BN: I think the LA bands, more so than any other scene, combined heavy metal music with catchy melodies and a very glamorous and captivating image with an over-the-top stage show. Yet these bands still had a strong degree of musical substance and for the most part, a strong regard for masterful musicianship. And I think that combination is something that made the LA scene really stand out. Although NWOBHM introduced internationally platinum-selling bands like Def Leppard and Iron Maiden, that movement was based more on a street level mentality with a working class image as most those bands came from poor, rather industrial environments which probably didn't seem nearly as glamorous or appealing as if you were a band living in Los Angeles where the sun is always shining and live seems more uplifting. In fact, we are expanding the INSIDE METAL series outside Los Angeles.

Share some of the highlights of the film, crazy stories, interesting interviews etc. Give me your best anecdotes (that you can talk about).

CA: My first Hollywood club show was January 1983 at the Troubadour which at the time was the Mecca of music clubs for Heavy Metal. One of my first memories from that night was seeing a tall and menacing Blackie Lawless of W.A.S.P. (who I didn't even know who he was at the time) go upstairs at the Troubadour to watch Black N Blue play that night and wondering to myself what kind of debauchery was happening upstairs as members of the audience were not allowed to go up there. Another memory was February 1983 seeing Ronnie James Dio with the Dio band sit in the VIP section at the Troubadour watching Sarge (which 2 members of Sarge came into Rough Cutt, another great band that was eventually singed to Dio's management Niji and to Warner Bros. Records). At that time, Dio's Holy Diver was being recorded and we just saw him as the former lead singer of Black Sabbath, but it was still a big deal for us to witness that encounter. After that, I was hooked going every weekend I could.

Another great time was the tail end of the 80s when the CD was coming on strong and the music industry experienced another growth period with the release of this new technology. There was lots of money flying around with the bands from L.A. Sunset Strip era there were album release parties held on a weekly basis at many of the exclusive clubs around town like the China Club on Argyle and the Hollywood Athletic Club. The major labels hosting these parties would always flip the bill. Open bar, lots of food and I'm sure lots of drugs, which I never took part in, but you could tell it was there and plentiful.

Producer Carl Alvarez with Steven Adler of Guns 'N Roses

BN: The LA METAL SCENE EXPLODES concentrates on the years from 1981 through 1986. To pinpoint certain highlights of the movie is hard from my standpoint as all the interviews had pretty memorable moments. Some of the more interesting interviews for me was with Ratt's Stephen Pearcy, Don Dokken, Monte Pittman (of Madonna), Mike Inez (Alice In Chains/Ozzy), David Ellefson (Megadeth) John Bush (Armored Saint) and Lars Ulrich who was very open and had an remarkable memory about the origins of Metallica.

Lighting round: Most memorable moment on The Strip? Favorite band from the era and why? Favorite venue from the era and why? Best song from that particular moment in time?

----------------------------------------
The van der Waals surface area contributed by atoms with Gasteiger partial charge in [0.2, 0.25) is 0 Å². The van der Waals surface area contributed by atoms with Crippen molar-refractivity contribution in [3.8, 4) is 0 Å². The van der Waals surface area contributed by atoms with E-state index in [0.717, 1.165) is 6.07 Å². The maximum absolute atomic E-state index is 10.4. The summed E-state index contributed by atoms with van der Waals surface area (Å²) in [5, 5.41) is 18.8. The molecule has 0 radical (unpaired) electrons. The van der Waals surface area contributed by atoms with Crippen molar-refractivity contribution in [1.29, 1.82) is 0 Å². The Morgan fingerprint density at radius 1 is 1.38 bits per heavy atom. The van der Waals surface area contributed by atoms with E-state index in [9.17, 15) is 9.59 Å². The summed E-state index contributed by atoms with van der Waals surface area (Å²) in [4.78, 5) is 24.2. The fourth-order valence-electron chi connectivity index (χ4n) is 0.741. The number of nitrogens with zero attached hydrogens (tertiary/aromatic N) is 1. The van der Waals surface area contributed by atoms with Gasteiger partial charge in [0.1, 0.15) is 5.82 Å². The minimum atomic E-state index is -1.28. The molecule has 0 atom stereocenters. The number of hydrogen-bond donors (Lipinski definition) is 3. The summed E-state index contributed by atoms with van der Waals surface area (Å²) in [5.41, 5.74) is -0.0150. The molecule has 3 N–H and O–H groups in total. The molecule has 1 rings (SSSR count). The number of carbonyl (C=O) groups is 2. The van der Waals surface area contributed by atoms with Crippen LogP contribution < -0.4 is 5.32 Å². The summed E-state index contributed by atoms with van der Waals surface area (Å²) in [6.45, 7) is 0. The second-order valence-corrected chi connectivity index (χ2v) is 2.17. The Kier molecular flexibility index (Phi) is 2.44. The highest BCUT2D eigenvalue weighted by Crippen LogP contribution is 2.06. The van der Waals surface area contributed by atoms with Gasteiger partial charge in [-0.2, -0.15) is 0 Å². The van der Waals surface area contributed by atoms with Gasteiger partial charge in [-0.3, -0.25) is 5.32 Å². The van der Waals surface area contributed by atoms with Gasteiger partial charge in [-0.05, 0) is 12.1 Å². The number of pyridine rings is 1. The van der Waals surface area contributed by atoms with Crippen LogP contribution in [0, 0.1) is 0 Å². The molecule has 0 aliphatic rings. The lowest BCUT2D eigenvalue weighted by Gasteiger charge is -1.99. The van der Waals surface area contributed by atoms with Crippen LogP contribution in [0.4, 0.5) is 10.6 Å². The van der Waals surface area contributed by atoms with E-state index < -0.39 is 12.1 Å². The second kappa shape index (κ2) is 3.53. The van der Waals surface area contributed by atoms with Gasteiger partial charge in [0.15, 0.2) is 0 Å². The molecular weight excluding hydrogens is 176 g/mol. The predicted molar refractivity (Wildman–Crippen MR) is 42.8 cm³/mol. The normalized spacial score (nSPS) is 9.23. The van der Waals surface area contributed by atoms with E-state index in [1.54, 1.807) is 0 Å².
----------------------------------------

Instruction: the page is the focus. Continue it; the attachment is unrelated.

CA: The Troubadour was my favorite club. When the legendary Starwood closed down in 1981 down the street from the Troubadour, it left a void of where the heavier bands were to play. In 1982, 1983, the Troubadour was the place. Armored Saint, Black N Blue, W.A.S.P., Bitch, Ratt, Great White and many more all played at the Troubadour during this magnificent and heady time.

My favorite era was right before Quiet Riot's Metal Health' came out and before the US Festival kicked off in May 1983. On the L.A. music scene, there was this beautiful thing called Heavy Metal that was untapped here; it was only for the chosen few who were lucky and in the know enough that were able to experience it. Any weekend night, you could see a great line-up like Armored Saint, Black N Blue and Ratt on one bill at the Roxy Theater in Hollywood a year before they were all signed to the major labels and they were well seasoned playing at a pro level. They were highly competitive with one another, always upping their game musically, with the show and they were all heavy as hell before the major labels and MTV soften them up.

My Top 5 Tunes from this particular era:
Great White - Street Killer
Black N Blue - Hold On To 18
Armored Saint - March of the Saint
Rough Cutt - The Queen of Seduction
Ratt - Sweet Cheater

BN: Most memorable moment on the Strip: Probably my first Whisky show in 1982 witnessing Saxon on their "Denim & Leather" tour with Metallica opening (the band's second show ever). Another memorable moment (not necessarily on the Strip) was for the Decline of Western Civilization II: The Metal Years after party at Miles Copeland's estate in Hollywood. All the metal stars were out in force that night!

Favorite band from that Era: That would have to be Armored Saint. The first time I saw them at the Woodstock club in Anaheim in 1982 I was totally blown away! They stood out from most LA bands as they had this very British metal sound and approach to their music and stage show and came across like a young, American version of Iron Maiden. And after that show I became very close friends with the band and still till this day. Also would include OC band August Redmoon who were one of the first local bands I saw and became very close friends with. I should include A La Carte as well as they were my first introduction to the local music scene when I saw them at the Golden Bear in early 1981.

Nalbandian interviewing Metallica's Lars Ulrich for the film

Have we seen the last of the Inside LA Metal series? What's on the horizon for you guys?

BN: Not at all. As mentioned, this title, LA METAL SCENE EXPLODES, is the second title of the series and comes in 2 volumes (Part 1 and Part 2 DVD sold separately). We are currently editing the third title which will be titled The Rise of LA Thrash Metal and completing interviews for the Inside Bay Area Metal title. So that's what's on the immediate horizon but right now we're promoting LA METAL SCENE EXPLODES (Pt 1 & 2) which is available through and Amazon Prime, iTunes, Google Play and most indie record and book stores. Also will soon be available on PPV and several other digital and subscription outlets.

Joanne Manelli contributed to this article
Photos courtesy of Bob Nalbandian & Carl Alvarez